Why aren’t we hearing that leadership should have been listening to black working class people? Or Latinx people (30% of them voted for Trump – what are Democrats not listening to here?). Katie Grimes wrote an excellent piece (the only one I’ve seen) pointing out what should be obvious to all of us: “There Is No Such Thing as ‘the White Working Class’”. I recommend reading her short piece, but one of her key points is that both politically and empirically speaking, there is a working class, not several working classes, segregated by race. While this is how both parties – I’d argue especially the Democrats – treat the working class, that doesn’t make it true. I’m not suggesting that people of different races don’t have different experiences of being working class, but the focus on the “white working class” falsely constructs this entity, while arguing that the majority of white Trump voters didn’t vote for racism and misogyny, but voted for better jobs. Don’t working class black, and brown, and Asian, etc. working class people care about better jobs? Why does discourse about the voting habits of various populations of colour almost always focus solely on their race as a lens for decision-making? The implication of these constructions is that race trumps class for voters of colour, but that white people who overwhelming voted Trump just did so out of concern for their lost jobs. Either that logic is flawed, or the analysis is coming from a basis of erasing racialization from the minds and frameworks of white Americans. And if the Trump campaign, and now this last week, has shown us anything, it’s that white people in America aren’t like your co-worker Becky – white America most definitely “sees” race.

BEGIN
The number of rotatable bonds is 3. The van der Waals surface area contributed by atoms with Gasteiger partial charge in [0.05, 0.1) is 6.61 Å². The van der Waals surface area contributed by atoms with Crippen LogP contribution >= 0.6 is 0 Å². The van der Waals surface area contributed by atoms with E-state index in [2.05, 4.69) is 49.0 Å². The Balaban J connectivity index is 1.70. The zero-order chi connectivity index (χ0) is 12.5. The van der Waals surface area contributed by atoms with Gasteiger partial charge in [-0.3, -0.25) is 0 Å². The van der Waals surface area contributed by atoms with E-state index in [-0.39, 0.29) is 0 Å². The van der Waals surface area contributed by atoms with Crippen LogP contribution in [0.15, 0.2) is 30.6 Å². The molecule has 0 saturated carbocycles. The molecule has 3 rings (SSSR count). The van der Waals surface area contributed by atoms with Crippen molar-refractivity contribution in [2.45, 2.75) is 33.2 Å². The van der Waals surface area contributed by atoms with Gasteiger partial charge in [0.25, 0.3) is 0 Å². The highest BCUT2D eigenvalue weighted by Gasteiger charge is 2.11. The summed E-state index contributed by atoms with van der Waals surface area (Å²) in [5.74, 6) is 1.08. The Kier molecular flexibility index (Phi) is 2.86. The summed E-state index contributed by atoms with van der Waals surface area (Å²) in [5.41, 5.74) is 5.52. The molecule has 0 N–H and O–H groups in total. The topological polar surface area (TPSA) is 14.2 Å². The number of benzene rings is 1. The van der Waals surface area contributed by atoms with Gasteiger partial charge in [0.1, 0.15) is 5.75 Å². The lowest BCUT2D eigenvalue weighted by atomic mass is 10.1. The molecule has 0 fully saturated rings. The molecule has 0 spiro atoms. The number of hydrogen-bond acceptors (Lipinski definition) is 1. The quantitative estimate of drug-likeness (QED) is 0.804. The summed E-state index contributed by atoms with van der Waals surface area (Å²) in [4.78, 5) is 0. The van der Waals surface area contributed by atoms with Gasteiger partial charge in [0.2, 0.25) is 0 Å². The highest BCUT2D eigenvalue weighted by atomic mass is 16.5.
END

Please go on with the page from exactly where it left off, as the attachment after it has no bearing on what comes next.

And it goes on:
This election and its aftermath is yet another conversation in recent public discourse in which we’re encouraged to listen more to the pain and struggles of older, white men. I am all for listening to the individual struggles of older, white men. Some of my best friends are older, white men. (Seriously. My friend and dating pool tends to skew 10 – 20 years older than me.) I imagine that it’s challenging to feel like the world you’ve been taught for 40+ years is right and just may not be that right and just after all. It must be challenging to feel like some of the immense power you’ve held your entire life (that you probably didn’t even notice you had because it was so naturalized) may be slipping away in ways you don’t necessarily understand. All people have the right to feel their feelings. Most of us who want to eradicate the violent social hierarchies in our society aren’t suggesting that experience isn’t likely to be disorienting and challenging. But that doesn’t mean we want to hear about it over, and over, and over again in public discourse, especially not in ways that suggest that these men (or white people, or straight people, etc., whatever the case may be) are experiencing an injustice. Because the equalization of social and material power is not an injustice. Not even to the people who are losing some of the disproportionate power they have / had.